The Meningitis Mishap
When relief of chronic pain is derailed by deadly infection
Posted Oct 09, 2012
The media coverage of the meningitis outbreak continued throughout the weekend as the Centers for Disease Control and Prevention reported that the number of related illness increased from 35 to 91, and the number of deaths increased from five to seven.
Unfortunately, many more patients may be involved; a situation where a simple steroid injection to the spine to relieve pain has turned into death and likely permanent disability. The fungus-tainted vials of steroid have been traced to a compounding pharmacy in Massachusetts, and according to The New York Times, almost 18,000 of the vials have been shipped to clinics across the country.
The Associated Press reported Monday morning that Senator Richard Blumenthal of Connecticut is demanding stronger federal government oversight of compounding pharmacies. Currently, compounding pharmacies are regulated by state boards. Again according to The New York Times, the FDA did have a clear set of rules overseeing compounding pharmacies, but a Supreme Court decision in 2002 struck down these rules; Congress has since never dealt effectively with the compounding pharmacy regulatory issue. Some consumers see compounding pharmacies as providing less expensive alternatives to FDA-approved treatments, and have provided product when pharmaceutical companies have experienced shortages. Unfortunately, drug shortages have become more common, perhaps due to economic realities and profit-loss calculations, leaving the door open to the services of compounding pharmacies.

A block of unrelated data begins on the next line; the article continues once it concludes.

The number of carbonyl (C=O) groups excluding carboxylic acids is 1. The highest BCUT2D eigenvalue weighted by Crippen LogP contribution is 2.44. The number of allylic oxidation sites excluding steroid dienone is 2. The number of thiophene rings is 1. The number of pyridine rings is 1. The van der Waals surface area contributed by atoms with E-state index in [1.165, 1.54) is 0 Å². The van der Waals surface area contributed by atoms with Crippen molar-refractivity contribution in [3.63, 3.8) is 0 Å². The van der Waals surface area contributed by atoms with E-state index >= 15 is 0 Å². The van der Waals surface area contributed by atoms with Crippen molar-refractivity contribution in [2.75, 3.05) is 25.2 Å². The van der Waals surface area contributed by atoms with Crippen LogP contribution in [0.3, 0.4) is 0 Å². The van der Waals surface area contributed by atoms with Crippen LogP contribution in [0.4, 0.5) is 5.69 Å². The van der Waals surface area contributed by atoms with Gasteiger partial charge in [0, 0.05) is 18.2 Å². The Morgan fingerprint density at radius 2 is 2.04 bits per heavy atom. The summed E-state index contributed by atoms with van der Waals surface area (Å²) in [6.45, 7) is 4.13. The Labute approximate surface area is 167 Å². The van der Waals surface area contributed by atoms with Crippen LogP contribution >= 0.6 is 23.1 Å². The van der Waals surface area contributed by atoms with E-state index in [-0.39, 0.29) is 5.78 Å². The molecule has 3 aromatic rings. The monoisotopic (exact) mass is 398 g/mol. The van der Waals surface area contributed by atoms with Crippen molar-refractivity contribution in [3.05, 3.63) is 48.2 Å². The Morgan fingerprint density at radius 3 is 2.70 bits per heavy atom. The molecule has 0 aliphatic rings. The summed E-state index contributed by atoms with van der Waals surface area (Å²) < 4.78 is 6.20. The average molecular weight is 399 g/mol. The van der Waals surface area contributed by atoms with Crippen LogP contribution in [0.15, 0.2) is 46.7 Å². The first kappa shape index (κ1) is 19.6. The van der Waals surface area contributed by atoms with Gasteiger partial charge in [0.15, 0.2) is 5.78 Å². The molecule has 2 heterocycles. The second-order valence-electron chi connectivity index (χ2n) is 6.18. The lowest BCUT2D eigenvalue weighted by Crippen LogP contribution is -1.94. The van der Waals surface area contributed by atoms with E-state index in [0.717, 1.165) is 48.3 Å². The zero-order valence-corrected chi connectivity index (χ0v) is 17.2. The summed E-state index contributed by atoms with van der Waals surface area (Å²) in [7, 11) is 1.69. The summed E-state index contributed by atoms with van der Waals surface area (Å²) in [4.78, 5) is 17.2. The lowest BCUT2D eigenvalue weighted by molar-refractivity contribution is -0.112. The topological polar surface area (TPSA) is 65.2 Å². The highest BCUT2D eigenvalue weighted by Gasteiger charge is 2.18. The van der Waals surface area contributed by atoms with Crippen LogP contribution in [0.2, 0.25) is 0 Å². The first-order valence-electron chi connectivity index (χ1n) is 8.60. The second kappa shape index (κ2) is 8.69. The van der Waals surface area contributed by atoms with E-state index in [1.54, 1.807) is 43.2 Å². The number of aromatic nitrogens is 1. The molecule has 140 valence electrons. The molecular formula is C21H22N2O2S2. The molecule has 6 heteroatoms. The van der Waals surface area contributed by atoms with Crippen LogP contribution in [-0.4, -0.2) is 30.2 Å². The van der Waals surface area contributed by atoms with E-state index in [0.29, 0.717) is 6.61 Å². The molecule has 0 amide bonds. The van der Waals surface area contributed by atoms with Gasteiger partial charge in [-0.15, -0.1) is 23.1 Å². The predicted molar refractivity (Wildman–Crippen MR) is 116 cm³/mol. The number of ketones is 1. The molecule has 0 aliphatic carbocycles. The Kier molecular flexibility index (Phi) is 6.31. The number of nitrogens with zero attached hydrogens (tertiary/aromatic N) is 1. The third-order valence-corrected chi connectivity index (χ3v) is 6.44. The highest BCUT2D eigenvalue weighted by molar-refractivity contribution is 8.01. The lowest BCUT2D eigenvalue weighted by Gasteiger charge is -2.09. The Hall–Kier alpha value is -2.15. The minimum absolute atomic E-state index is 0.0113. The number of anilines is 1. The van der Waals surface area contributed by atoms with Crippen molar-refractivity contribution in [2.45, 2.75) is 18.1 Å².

Of course, this incident has caused some patient safety groups to call for a ban on spinal, or “epidural,” steroid injections. But providers of the injections are just as quick to point out that these injections are safe when performed properly, and remind us that the problem lies with the medicine, and not the medical doctor. As a counterpoint, there are watchdog groups who for many years have been saying that the increasing numbers of epidural steroid injections is not based simply on more back pain in the world, but on the dollars that come as reimbursement for this procedure to the performers of the procedure: A 2010 audit by the Department of Health and Human Services’ Inspector General concluded that a third of the 433 injections it reviewed in 2007 did not fulfill Medicare requirements for being medically necessary.
But while watchdog groups and medical societies argue over the merits and ethics of a steroid injection, let us hope that those patients affected by the tainted steroids will be expeditiously tracked down and treated.